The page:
baking & sports & frustration revisited

Mr. W.Y. Chan wahchan at liverpool.ac.uk
Fri Jan 10 05:27:37 EST 1997


Megan Brown (mbrown at fred) wrote:
: : wahchan wrote ....

: : <snip>
: : A "scholarship in soccer"? That is a new one to me. I guess players like
: : Pele, Diego Maradonna and Paul Gasgoine (famouse soccer lout and wife beater)
: : would gets accepted for acedemic study in soccer (Pele maybe but the other
: : two I very much doubt and a good chance of failing like those 4 other men)
: : but I doubt very much. In fact many talented footballer dont do very well
: : acedemically yet their skill in the field is all they need, practice
: : and skill speaks for themselves. I have seen US style football and
: : also women's game on the international level, the US style is very much
: : similar to what the rest of the world was playing 40 years ago were the pace
: : of game is a hell of a lot slower, few close markings, plenty of open
: : spaces and more friendly (no dirty elbowing, pulling shirt, malicouse
: : wounding, play acting etc to name a few) in fact if the rest of the soccer
: : nations around the world had stuck to the same pattern of play in the US
: : like they were doing 40 years ago children as young as 12 yrs and adult as old
: : as 60 yrs would have been playing in the same team and women would have
: : competed with the men. If you look at Superbowl in the US this is a good
: : comparison to soccer in other countries.

: Does this paragraph on soccer make sense to anyone else out there or am I
: the only one who cannot follow the above? I have followed US soccer for
: years and am well acquainted with the international game. I
: don't understand how if the US is 40 years behind in soccer, how come the
: US national team (women's) routinely wins international tournements; a
: recent example is the gold medal at the 96 Olympics. Surely if that team
: was 40 years behind they would not be winning at the international level,
: unless the rest of the world was even further behind. The US men's game
: is another story; they do indeed have some catching up to do, but as 
: those of us who have followed the men's game know, the US men have made
: huge strides in the last 20 years. I have played soccer for many years in
: the US and had the opportunity to observe a friendly women's game
: firsthand in Switzerland when I lived there in the early eighties. The
: women ran around the field dressed in cutesy costumes with handknit little
: booties attached to their socks. On the sidelines were their boyfriends
: and assorted other males out for a good laugh and some fine female
: oogling. The best US equivalent I can come up with is how some American 
: men like to watch female mud wrestling. There was no display of soccer
: skills at all. My Swiss friends seemed puzzled when I explained to them
: that I played competitive soccer in the US, for it seemed that there was
: no such thing for women in Switzerland (or at least they knew of none).
: The whole spectacle was quite humiliating. Now this all occurred 15 odd
: years ago, but at that time, the Swiss seemed decades behind American
: women in soccer, not 40 years ahead!

You are right the US womens team had won the gold (home advantage and with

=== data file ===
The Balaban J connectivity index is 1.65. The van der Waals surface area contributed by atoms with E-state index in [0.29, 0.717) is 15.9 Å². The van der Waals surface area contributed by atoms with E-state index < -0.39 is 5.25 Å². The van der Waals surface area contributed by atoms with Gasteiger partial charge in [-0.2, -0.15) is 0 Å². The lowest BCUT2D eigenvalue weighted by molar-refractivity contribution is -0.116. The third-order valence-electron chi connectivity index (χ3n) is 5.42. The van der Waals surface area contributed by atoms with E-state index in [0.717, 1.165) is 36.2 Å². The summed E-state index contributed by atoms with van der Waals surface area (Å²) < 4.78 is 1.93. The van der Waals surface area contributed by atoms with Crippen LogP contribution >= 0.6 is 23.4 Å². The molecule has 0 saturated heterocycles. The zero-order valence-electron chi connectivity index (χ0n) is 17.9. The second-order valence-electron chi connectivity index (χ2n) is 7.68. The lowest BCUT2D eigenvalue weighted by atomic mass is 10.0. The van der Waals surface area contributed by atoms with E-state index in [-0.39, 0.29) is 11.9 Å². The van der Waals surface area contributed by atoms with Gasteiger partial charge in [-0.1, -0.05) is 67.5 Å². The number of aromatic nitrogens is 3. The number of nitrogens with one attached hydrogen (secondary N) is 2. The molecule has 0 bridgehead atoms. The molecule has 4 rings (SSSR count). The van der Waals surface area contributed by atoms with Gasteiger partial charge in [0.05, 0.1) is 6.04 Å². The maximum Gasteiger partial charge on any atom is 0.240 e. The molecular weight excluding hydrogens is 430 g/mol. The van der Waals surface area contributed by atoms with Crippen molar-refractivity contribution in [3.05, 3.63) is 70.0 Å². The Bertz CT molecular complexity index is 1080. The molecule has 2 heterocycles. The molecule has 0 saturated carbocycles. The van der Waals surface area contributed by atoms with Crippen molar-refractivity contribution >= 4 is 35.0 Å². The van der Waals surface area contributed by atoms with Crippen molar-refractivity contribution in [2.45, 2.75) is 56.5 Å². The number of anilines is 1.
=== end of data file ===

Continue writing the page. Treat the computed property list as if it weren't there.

a big crowd behind them) but you have forgotten the womens soccer is still
not on the professional level and mainly part time and very much a recent
addition around the world with almost the same style (apart from pace) as
the US mens soccer which is about 40 years behind of top footballing
nations, I do apologise because when I said US soccer was 40 years behind
I was referring to the mens game and made comparison with that of womens
game which I believe is still more or less the same everywhere in the world
given the fact womens game are still in the "amateur" level.
Teams who had competed in the Olympics are NOT professional squad or players
not currently playing for their country so therefore current womens
internationals gets to compete.


Regarding scholarship I am not aware of that at least in England but normally
young players who shows talents get selected by clubs for youth teams and
if successfull gets to become professional.

: Robyn commented:

: : Most women (and men) who play sports - or who participate in
: : some sort of team-oriented extracurricular activity - in college learn how to
: : manage time effectively, cooperate with others, and juggle many tasks at once.
: : The SUM of the skills learned in the athletic arenas can translate over into
: : professional life, if a person isn't stubborn enough to not see the parallels. I
: : find that the women carry these over more often than men.

This sounds more to me like a maths lesson, I am sure one would agree
that actual skill on the pitch means a lot, maybe it is ok if you were
training to become a manager of a team rather than as a player.

	Wah.

: I'd have to agree with this. My years of playing soccer taught me many
: valuable life skills. One that stands out is decision-making. Although
: goalkeeper was not my favorite position, I did play keeper exclusively for
: a brief time, perhaps 2-3 seasons. As any soccer player knows, the keeper
: who hesitates is lost, and sometimes making any decision, whether "right"
: or "wrong", is better than making a decision too slowly. This experience
: as keeper helped me with indecisiveness in many situations in my life at
: the time.

: Well, enough on soccer, but I just couldn't avoid chiming in on this topic
: to rejoin comments that seemed at best to me nonsensical.

: Megan Brown
: Soccer alum, Santa Clara University and other teams too numerous to list!

: mbrown at fred.fhcrc.org



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